Derek Parfit was an obsessive. For much of his adult life he had two obsessions. Philosophy was one, photography another. Every year, for many years, he would travel to Venice and St. Petersburg and photograph the same buildings, trying to take the perfect shot.
Then he gave up photography, which only left philosophy. In fact, he wasn’t interested in philosophy generally. There was a single philosophical question that began to preoccupy him. Was morality objective?
Parfit was desperate to believe that it was. But many philosophers believed that it was not, at least not in the sense that Parfit meant.
Take a simple case. Your friend has neighbors who are mildly irritating and she tells you she is going round to punch them on the nose.
Suppose you try to dissuade your friend. It’s wrong to hurt people, you might say. Or you might point out that her aggression will only escalate tensions. But your friend remains unconvinced—and off she goes to thump the neighbors.
The brilliant English philosopher Bernard Williams argued that reasons had to be grounded in motivation. It made no sense to insist that we had a reason to do something whether or not we wanted to. Parfit adored Williams, but this claim brought him to the edge of despair. He thought, in the example above, that the friend has a reason not to punch the neighbor independent of her desires. Equally, if you see a child drowning in a pond, you have a reason to save her, whether or not you want to.
Over the years, scores of people would be on the receiving end of a tormented conversation with Parfit—‘how could Bernard not see this?’ Bernard, Bernard, of all people.
But can we really make sense of our having a reason to do something that we have no desire to do—or, conversely, having a reason not to do something that we do desire? Yes, argued Parfit. And he conjured up a gloriously ludicrous individual with Future Tuesday Indifference. This person is indifferent to what happens to him on any future Tuesday. He would prefer agony on a future Tuesday to the mildest of pains on a Monday. We can all agree, said Parfit, that Future Tuesday Indifference man is irrational. Despite his desires, he has a reason to choose the mild Monday pain rather than the agonising Tuesday one.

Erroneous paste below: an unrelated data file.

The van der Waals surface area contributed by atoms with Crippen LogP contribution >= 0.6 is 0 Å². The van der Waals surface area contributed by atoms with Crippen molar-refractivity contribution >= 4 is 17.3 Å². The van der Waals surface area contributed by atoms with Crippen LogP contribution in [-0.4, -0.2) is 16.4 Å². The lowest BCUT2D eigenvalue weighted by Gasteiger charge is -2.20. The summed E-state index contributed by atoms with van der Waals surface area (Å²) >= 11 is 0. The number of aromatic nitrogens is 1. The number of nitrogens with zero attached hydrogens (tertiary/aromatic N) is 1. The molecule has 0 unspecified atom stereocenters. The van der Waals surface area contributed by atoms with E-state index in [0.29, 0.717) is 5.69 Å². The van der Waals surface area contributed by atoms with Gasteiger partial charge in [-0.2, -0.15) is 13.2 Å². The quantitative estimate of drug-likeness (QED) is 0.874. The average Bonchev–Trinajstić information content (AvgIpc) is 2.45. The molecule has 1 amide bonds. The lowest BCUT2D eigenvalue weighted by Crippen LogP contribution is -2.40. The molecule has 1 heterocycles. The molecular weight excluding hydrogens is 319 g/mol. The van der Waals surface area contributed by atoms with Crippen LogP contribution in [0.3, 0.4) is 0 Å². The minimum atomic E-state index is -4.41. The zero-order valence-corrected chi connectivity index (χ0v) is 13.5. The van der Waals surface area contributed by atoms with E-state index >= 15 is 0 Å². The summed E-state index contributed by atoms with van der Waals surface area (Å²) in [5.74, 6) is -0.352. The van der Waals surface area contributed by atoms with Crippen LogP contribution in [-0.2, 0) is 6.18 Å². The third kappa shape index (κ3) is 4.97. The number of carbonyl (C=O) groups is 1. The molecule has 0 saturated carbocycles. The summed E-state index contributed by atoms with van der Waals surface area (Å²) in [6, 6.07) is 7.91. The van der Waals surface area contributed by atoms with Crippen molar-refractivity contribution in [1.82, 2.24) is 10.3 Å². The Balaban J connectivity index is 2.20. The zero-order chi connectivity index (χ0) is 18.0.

There are moral facts, claimed Parfit. These don’t exist in the way tables and chairs existed, but they are real nonetheless. For not everything that exists in the world is physical. Not everything can be seen or touched, prodded or measured. Numbers can’t be touched. But if we can acknowledge the truth of 2 + 2 = 4—even if it is not a truth ‘in the world’ in the same way as tables and chairs are in the world—then, surely, we can also concede the possibility that moral truths exist. Numbers are not physical. Morality is not physical. That it is wrong to kill innocent children is a fact.
As Parfit immersed himself in ideas that would eventually be published in his gargantuan three volume On What Matters, he began to cut himself off from almost all social life, declining non-philosophical invites. His social awkwardness, which had long been evident, grew more debilitating. If there was a dinner after a philosophy talk, he would fret about seating arrangements and whom he’d have to converse with.
He grew increasingly troubled by philosophical disagreement. He came to believe that dissent about ethics—especially dissent between leading philosophers—was evidence for the relativism of ethics. And he thought relativism essentially collapsed into nihilism. If your moral truth conflicted with, but was no less valid than, my moral truth, then this showed that, ultimately, nothing mattered.
Most moral philosophers can engage in metaethical debates without this bleeding into the rest of their life—they still have hobbies and projects, they support certain political parties, they believe in and promote certain values, they care about the flourishing of their friends and family. But for Parfit, the thought that moral values might be something we project onto the world, caused him almost existential anguish. If moral values were relative, then he believed that he must conclude that almost everything in his life was pointless.
As for Bernard Williams, Parfit never gave up trying to sway him. He would tell people that Williams was ‘wonderful,’ that he loved Williams, but then shake his head as he explained how Williams was mistaken about moral reasons. Williams died in 2003 and about a month after his death, his widow, Patricia, had a dinner invitation at Parfit’s Oxford college, All Souls. She was placed next to Parfit, and when talk turned to Bernard, Parfit immediately burst into tears. “I ended up comforting him,” she says, “Only afterwards did I realise how strange this was.”
No doubt one reason Parfit was so upset was that Williams had gone to his grave still holding what Parfit believed was a mistaken view about moral reasons.
David Edmonds is a writer and philosopher whose many critically acclaimed books have been translated into more than two dozen languages. He is the author of The Murder of Professor Schlick and Would You Kill the Fat Man? (both Princeton) and the coauthor, with John Eidinow, of the international bestseller Wittgenstein’s Poker. He and Nigel Warburton cohost the popular Philosophy Bites podcast.